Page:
Rachel Nieto wiped her tears and Emma Kirst composed herself before the pair went back out onto the court to face Hawaii. They had to finish their game with the news that the team would not move on to the NCAA Championship. Hawaii celebrated on the other side, as Long Beach’s beach volleyball team’s season came to an end.
For a team that never dropped below the seventh spot in the nation, it was baffling that the team did not advance to the tournament. Long Beach finished the season 26-8, with its only losses coming from top five ranked teams, most being close losses. The team proved themselves worthy of playing among the best in the sport, beating No. 4 Cal Poly twice in the Big West Tournament.
Even head coach Mike Campbell, who’s coached the team level head through adversity, shared his frustration with the decision.
“It’s not fair, but it’s the way it is,” Campbell said. “We’re not in control of it, it’s the committee that makes the decision. It’s just disappointing and confusing being ranked in the top all year and moving our way up, improving all year…in the end it came down to us and LSU.”
Immediately following the announcement, the beach volleyball world flooded Twitter to speak out about its grievances with the decision, and for good reason.
The main point of contention was that out of the eight spots filled up, a team that never dropped lower than the seventh spot in the nation was not in one of those slots — with three other lower ranked teams chosen instead.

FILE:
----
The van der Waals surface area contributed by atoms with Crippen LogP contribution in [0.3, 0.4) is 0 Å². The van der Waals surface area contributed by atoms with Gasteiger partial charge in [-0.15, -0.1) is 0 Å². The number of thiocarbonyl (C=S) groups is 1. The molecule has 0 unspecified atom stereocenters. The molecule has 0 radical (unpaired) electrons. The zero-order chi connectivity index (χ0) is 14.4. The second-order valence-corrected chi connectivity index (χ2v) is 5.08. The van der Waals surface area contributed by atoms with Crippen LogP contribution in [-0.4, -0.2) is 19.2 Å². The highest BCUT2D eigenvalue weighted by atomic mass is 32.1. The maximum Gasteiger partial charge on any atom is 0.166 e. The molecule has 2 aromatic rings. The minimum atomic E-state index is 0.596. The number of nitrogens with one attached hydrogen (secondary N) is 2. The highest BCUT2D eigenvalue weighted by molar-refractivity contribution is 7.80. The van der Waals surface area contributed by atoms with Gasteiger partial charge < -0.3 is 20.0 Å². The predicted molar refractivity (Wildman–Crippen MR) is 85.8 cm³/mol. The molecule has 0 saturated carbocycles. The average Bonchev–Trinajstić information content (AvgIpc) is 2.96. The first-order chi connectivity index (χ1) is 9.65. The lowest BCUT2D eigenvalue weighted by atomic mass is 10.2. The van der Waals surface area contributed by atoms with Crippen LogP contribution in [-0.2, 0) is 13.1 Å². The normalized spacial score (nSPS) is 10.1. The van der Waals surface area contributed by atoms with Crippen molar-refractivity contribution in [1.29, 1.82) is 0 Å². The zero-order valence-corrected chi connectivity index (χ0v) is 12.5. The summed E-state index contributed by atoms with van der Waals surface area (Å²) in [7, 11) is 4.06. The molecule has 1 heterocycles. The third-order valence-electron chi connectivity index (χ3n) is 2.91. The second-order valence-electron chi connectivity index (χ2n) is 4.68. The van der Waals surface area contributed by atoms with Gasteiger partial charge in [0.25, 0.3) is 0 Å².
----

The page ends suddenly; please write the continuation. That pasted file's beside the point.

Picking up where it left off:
Out of the eight slots, three were chosen from the east, three from the west and another two at-large bids. The bid that Long Beach lost went to Louisiana State University, which was ranked eighth at the end of the season.
There were two things Long Beach could have done going into the Big West Tournament to make an argument for the postseason: win the tournament or upset a higher ranked team. Long Beach did one of those things, it defeated Cal Poly 3-2, 4-1.
The team was expected to move on.
I’m not saying the NCAA is rigged, or that the system is flawed. The problem is that it’s barely a system at all. This is just the third year the NCAA has hosted the championship, before then it was funded by the AVCA.
The NCAA doesn’t have a concrete process for how teams are chosen at the end of the season. There are four criterias that the committee considers for at-large bids: head-to-head competition, results versus common components, strength of schedule and overall record.
Long Beach checked all the criterias; it played top ranked teams in the nation and made a name for itself, yet its season ended before the team could get a chance to make a run in the championship.
The NCAA claims that there is not one area of focus considered higher than others, but when it came down to it, LSU was chosen over Long Beach because of its win over No. 5 USC.
For now, the damage has been done and Long Beach will have to wait another year before getting the chance to make a run for a championship. Let’s hope the NCAA can make the right decision next season.